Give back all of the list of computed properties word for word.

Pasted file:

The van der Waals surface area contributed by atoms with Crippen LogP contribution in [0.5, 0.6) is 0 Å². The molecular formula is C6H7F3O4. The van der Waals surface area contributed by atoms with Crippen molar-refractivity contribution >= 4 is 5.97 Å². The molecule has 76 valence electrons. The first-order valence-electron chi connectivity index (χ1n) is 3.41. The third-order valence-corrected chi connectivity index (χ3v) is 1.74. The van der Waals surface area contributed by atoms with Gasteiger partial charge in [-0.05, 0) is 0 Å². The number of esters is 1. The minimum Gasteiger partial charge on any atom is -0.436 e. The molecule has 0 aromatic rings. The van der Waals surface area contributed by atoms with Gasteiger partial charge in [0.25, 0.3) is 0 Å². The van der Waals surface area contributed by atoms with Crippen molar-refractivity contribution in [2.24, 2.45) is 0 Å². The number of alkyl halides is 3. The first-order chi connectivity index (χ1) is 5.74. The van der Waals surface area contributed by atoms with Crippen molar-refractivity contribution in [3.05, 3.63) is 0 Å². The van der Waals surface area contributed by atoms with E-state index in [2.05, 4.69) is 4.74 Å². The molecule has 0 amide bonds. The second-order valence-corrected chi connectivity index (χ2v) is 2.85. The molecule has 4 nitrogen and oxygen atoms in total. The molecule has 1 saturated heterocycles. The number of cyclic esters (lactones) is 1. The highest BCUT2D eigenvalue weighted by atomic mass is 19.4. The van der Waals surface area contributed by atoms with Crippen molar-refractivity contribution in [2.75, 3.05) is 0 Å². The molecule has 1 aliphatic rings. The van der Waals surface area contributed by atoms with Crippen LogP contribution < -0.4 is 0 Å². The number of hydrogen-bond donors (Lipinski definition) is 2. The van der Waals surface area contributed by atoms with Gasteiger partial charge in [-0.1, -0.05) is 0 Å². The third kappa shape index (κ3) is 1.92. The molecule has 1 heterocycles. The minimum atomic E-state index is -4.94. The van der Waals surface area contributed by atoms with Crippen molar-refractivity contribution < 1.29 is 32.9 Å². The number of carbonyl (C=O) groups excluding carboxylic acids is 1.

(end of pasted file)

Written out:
The van der Waals surface area contributed by atoms with Crippen LogP contribution in [0.5, 0.6) is 0 Å². The molecular formula is C6H7F3O4. The van der Waals surface area contributed by atoms with Crippen molar-refractivity contribution >= 4 is 5.97 Å². The molecule has 76 valence electrons. The first-order valence-electron chi connectivity index (χ1n) is 3.41. The third-order valence-corrected chi connectivity index (χ3v) is 1.74. The van der Waals surface area contributed by atoms with Gasteiger partial charge in [-0.05, 0) is 0 Å². The number of esters is 1. The minimum Gasteiger partial charge on any atom is -0.436 e. The molecule has 0 aromatic rings. The van der Waals surface area contributed by atoms with Gasteiger partial charge in [0.25, 0.3) is 0 Å². The van der Waals surface area contributed by atoms with Crippen molar-refractivity contribution in [2.24, 2.45) is 0 Å². The number of alkyl halides is 3. The first-order chi connectivity index (χ1) is 5.74. The van der Waals surface area contributed by atoms with Crippen molar-refractivity contribution in [3.05, 3.63) is 0 Å². The van der Waals surface area contributed by atoms with E-state index in [2.05, 4.69) is 4.74 Å². The molecule has 0 amide bonds. The second-order valence-corrected chi connectivity index (χ2v) is 2.85. The molecule has 4 nitrogen and oxygen atoms in total. The molecule has 1 saturated heterocycles. The number of cyclic esters (lactones) is 1. The highest BCUT2D eigenvalue weighted by atomic mass is 19.4. The van der Waals surface area contributed by atoms with Crippen molar-refractivity contribution in [2.75, 3.05) is 0 Å². The molecule has 1 aliphatic rings. The van der Waals surface area contributed by atoms with Crippen LogP contribution < -0.4 is 0 Å². The number of hydrogen-bond donors (Lipinski definition) is 2. The van der Waals surface area contributed by atoms with Gasteiger partial charge in [-0.1, -0.05) is 0 Å². The third kappa shape index (κ3) is 1.92. The molecule has 1 heterocycles. The minimum atomic E-state index is -4.94. The van der Waals surface area contributed by atoms with Crippen molar-refractivity contribution < 1.29 is 32.9 Å². The number of carbonyl (C=O) groups excluding carboxylic acids is 1.